Across all cancers a significant problem in oncology is the current lack of reliable means to predict response to anti-cancer treatments for individual patients. Specifically in locally advanced rectal cancer (LARC), it is known that patients can benefit from chemotherapy, radiation, and operative management. However, not all of these therapies may be required for each individual patient. Beyond that for patients with metastatic colorectal cancer (CRC) multiple standard and experimental therapies exist and a way to predict which patients will respond to which therapies would be a major advance. Sensitivity testing would prevent patients from unnecessarytoxicities and allow escalation of or alternative therapies for those with resistant disease. A method to predict treatment response is urgently needed and this is the goal of this proposal. The long-termobjective of this proposal is to utilize optical metabolic imaging (OMI) of patient-derived CRC spheroid cultures to predict sensitivity to therapeutic regimens. This proposal develops novel cellular-level imaging technologies to predict treatment response in individual cancer patients using optical metabolic imaging (OMI) of spheroid cultures from their own tumors. Since tumor genetics can have profound impacts on cellular metabolism, a better understanding of the underlying mechanisms by which tumor genetics alter OMI in the pre- and post-treatment settings is needed. In addition, assessment of cell-level heterogeneity within patient samples is required to fully predict the treatment response. To interrogate these mechanistic inquiries, we have generated multiple tools including transgenic murine CRC models possessing combinations of mutations in commonly altered genes, murine CRC spheroid cultures, isogenic human CRC cells, and patient-derived spheroid cultures and xenografts. Our preliminary data indicate that OMI in primary CRCs and other tumor types predicts in vivo drug response in mice. We have also tested this platform in pilot studies using patient-derived CRC spheroids. In this proposal, we test the hypothesis that OMI of patient-derived spheroid cultures will predict treatment response for patients undergoing chemotherapy and/or radiation for CRC. Specifically, we determine how individual genetic alterations within spheroids impact OMI pre- and post-treatment with chemotherapy and/or radiation. Secondly, we evaluate the heterogeneity within CRC spheroid cultures with complex molecular profiles using OMI pre- and post-treatment with chemotherapy and/or radiation. In addition, we test whether spheroid response using OMI predicts clinical responsein patients undergoing neoadjuvant treatment for locally advanced rectal cancer and for systemic therapies for patients with metastatic CRC. Patients will be enrolled in a registry protocol prior to the initiation of therapy. The OMI predictions will be validated with the clinical outcomes based on pathology and imaging criteria.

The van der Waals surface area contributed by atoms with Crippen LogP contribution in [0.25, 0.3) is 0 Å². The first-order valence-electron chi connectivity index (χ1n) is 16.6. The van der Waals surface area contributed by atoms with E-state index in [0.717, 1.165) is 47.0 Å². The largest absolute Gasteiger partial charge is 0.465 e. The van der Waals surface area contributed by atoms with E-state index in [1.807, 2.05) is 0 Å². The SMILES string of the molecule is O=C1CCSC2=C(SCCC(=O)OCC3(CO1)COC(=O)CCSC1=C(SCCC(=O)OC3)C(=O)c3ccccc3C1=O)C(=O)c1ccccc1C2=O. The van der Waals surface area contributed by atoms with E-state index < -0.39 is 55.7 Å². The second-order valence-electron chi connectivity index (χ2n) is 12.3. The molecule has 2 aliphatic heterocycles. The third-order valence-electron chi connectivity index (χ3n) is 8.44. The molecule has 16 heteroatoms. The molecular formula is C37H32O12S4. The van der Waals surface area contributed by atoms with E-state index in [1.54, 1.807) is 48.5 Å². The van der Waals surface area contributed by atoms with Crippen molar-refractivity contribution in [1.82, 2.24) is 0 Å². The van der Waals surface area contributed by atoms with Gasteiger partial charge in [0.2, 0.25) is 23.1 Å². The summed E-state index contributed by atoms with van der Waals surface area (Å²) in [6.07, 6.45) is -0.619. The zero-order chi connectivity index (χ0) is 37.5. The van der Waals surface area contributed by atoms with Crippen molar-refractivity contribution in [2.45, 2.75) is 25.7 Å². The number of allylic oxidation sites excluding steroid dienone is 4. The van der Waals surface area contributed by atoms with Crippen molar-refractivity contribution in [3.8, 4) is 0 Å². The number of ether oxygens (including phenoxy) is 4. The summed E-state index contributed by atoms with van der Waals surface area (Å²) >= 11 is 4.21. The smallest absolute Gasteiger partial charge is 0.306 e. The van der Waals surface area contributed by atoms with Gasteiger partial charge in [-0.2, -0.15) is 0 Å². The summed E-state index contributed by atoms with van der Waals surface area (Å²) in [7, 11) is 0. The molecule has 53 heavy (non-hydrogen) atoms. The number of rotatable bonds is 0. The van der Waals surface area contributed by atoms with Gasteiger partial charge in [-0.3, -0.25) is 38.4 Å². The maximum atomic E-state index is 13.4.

Public Health Relevance

Colorectal cancer is the third leading cause of cancer-related death, despite significant advances in treatment options. This study utilizes cell-level optical metabolic imaging of spheroid cultures to predict sensitivity of a patient?s cancer to different modalities prior to treatment. This will guide the personalization of treatment options for individual patients such that the maximum benefit can be achieved with the least amount of toxicities necessary.

National Institute of Health (NIH)
National Cancer Institute (NCI)
Method to Extend Research in Time (MERIT) Award (R37)
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Medical Imaging Study Section (MEDI)
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Sorg, Brian S
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University of Wisconsin Madison
Internal Medicine/Medicine
Schools of Medicine
United States
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Shin, Myeong-Kyun; Payne, Susan N; Bilger, Andrea et al. (2018) Activating Mutations in Pik3caContribute to Anal Carcinogenesis in the Presence or Absence of HPV-16 Oncogenes. Clin Cancer Res :